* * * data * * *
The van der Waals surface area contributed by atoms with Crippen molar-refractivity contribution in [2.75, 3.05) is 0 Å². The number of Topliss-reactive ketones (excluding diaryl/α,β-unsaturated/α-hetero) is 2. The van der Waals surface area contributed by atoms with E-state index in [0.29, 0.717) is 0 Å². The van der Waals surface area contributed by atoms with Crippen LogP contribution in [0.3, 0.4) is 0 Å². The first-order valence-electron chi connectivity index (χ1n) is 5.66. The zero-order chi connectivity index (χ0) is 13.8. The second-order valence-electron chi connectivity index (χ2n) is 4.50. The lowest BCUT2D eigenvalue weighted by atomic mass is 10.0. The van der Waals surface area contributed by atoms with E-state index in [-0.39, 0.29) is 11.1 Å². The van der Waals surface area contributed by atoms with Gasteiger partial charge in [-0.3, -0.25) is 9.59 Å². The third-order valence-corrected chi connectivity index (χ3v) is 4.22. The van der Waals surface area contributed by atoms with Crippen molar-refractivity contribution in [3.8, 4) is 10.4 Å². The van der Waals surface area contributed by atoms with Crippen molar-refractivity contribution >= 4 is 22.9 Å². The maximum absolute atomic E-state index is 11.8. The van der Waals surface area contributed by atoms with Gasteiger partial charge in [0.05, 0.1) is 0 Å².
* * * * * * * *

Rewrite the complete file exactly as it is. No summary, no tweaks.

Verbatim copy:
The van der Waals surface area contributed by atoms with Crippen molar-refractivity contribution in [2.75, 3.05) is 0 Å². The number of Topliss-reactive ketones (excluding diaryl/α,β-unsaturated/α-hetero) is 2. The van der Waals surface area contributed by atoms with E-state index in [0.29, 0.717) is 0 Å². The van der Waals surface area contributed by atoms with Crippen LogP contribution in [0.3, 0.4) is 0 Å². The first-order valence-electron chi connectivity index (χ1n) is 5.66. The zero-order chi connectivity index (χ0) is 13.8. The second-order valence-electron chi connectivity index (χ2n) is 4.50. The lowest BCUT2D eigenvalue weighted by atomic mass is 10.0. The van der Waals surface area contributed by atoms with E-state index in [-0.39, 0.29) is 11.1 Å². The van der Waals surface area contributed by atoms with Gasteiger partial charge in [-0.3, -0.25) is 9.59 Å². The third-order valence-corrected chi connectivity index (χ3v) is 4.22. The van der Waals surface area contributed by atoms with Crippen molar-refractivity contribution in [3.8, 4) is 10.4 Å². The van der Waals surface area contributed by atoms with Crippen molar-refractivity contribution >= 4 is 22.9 Å². The maximum absolute atomic E-state index is 11.8. The van der Waals surface area contributed by atoms with Gasteiger partial charge in [0.05, 0.1) is 0 Å².